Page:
The rumor is that March goes out like a lamb. Ha! But Finn was promised a hike and I know the Trilliums are blooming, so to Canemah we went.
This is the beginning of one of my favorite seasons in Canemah. I swear if you miss a day you can miss a whole life cycle of some plant you never knew existed.
I don’t remember ever seeing this plant before, but when I looked it up I identified it as Bittercress, a bog-loving Northwest relative of watercress.
The plants that I call “fairy wands” are starting to come out as well. I stopped at the library after our hike and checked out a book that helped me identify them as “Twin Flower” (Linnaea bordealis) with this charming description:
“The twin peak bells are delightfully fragrant. The plant makes a beautiful ground cover. Carolus Linnaeus of Sweden helped develop the system of combining a generic and a specific name to form the species name of plants and animals. It is said the the Twin Flower bears his name because it was his favorite flower.” (Wildflowers of the Inland Northwest, page 91)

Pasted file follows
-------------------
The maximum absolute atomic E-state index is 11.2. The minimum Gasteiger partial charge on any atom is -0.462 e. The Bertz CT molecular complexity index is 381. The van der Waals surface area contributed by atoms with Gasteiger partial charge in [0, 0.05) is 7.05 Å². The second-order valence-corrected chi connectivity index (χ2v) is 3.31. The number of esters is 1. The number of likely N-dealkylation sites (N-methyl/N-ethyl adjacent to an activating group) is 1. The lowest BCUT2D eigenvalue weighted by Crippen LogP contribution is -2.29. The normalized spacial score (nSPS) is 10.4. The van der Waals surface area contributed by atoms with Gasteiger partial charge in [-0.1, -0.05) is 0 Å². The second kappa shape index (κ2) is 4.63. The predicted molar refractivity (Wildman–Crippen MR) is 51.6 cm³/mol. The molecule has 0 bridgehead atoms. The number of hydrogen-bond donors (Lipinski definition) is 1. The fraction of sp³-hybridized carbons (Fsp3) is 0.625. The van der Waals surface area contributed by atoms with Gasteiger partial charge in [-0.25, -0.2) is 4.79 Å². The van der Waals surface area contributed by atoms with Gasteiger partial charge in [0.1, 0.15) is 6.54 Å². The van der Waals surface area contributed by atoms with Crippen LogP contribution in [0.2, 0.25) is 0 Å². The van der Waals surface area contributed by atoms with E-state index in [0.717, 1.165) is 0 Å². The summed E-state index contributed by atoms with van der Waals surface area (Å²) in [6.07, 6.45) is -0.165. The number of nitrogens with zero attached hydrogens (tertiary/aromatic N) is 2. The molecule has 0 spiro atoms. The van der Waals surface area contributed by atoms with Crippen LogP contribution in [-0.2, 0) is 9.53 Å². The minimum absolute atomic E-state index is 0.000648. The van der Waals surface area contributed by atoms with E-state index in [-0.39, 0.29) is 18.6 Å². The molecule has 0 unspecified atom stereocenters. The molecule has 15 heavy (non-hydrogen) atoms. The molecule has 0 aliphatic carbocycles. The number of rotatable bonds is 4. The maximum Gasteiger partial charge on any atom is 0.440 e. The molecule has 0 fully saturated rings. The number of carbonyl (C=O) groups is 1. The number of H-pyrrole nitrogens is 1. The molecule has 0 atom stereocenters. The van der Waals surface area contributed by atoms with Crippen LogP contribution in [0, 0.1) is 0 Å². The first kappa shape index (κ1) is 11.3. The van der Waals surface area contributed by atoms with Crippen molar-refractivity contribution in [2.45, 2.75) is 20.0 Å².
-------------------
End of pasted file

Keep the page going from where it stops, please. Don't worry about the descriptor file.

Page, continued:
Everything–the trees, the trail, the flowers–was wet to the extreme. But in the case of the madrone trees, it helped show off their exquisite color.
Sure enough, the Western Trilliums were blooming. The first time I remember hearing about this plant was in high school when one of my classmates did a presentation about why it was important not to pick them (when picked, they won’t rebloom). I thought I remember a little legend she told about the flower to remind people not to pick them, but when I went online to look for the legend the only one I was able to find was this one: Do not pick the flower or you will have bad luck; but kissing a trillium means you will find love.
In spite of the weather, everything is just about to bloom.